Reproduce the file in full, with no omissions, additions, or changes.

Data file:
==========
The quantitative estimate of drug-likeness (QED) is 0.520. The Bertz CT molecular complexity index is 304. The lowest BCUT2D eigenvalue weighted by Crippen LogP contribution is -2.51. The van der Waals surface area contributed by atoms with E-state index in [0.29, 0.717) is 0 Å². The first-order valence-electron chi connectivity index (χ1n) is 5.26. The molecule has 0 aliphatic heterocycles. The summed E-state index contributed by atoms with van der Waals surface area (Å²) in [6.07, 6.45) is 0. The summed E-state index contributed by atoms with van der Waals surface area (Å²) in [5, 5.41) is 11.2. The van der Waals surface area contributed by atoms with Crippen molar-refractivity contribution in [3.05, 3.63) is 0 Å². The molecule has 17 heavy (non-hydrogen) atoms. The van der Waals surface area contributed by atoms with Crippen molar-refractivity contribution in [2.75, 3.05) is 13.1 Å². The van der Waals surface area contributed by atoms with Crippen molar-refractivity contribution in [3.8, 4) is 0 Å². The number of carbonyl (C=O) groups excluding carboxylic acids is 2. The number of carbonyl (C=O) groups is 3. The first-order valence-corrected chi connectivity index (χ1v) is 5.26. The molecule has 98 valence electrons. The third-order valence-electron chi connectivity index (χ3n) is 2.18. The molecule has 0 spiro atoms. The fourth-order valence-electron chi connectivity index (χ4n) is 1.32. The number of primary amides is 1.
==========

The quantitative estimate of drug-likeness (QED) is 0.520. The Bertz CT molecular complexity index is 304. The lowest BCUT2D eigenvalue weighted by Crippen LogP contribution is -2.51. The van der Waals surface area contributed by atoms with E-state index in [0.29, 0.717) is 0 Å². The first-order valence-electron chi connectivity index (χ1n) is 5.26. The molecule has 0 aliphatic heterocycles. The summed E-state index contributed by atoms with van der Waals surface area (Å²) in [6.07, 6.45) is 0. The summed E-state index contributed by atoms with van der Waals surface area (Å²) in [5, 5.41) is 11.2. The van der Waals surface area contributed by atoms with Crippen molar-refractivity contribution in [3.05, 3.63) is 0 Å². The molecule has 17 heavy (non-hydrogen) atoms. The van der Waals surface area contributed by atoms with Crippen molar-refractivity contribution in [2.75, 3.05) is 13.1 Å². The van der Waals surface area contributed by atoms with Crippen molar-refractivity contribution in [3.8, 4) is 0 Å². The number of carbonyl (C=O) groups excluding carboxylic acids is 2. The number of carbonyl (C=O) groups is 3. The first-order valence-corrected chi connectivity index (χ1v) is 5.26. The molecule has 98 valence electrons. The third-order valence-electron chi connectivity index (χ3n) is 2.18. The molecule has 0 spiro atoms. The fourth-order valence-electron chi connectivity index (χ4n) is 1.32. The number of primary amides is 1.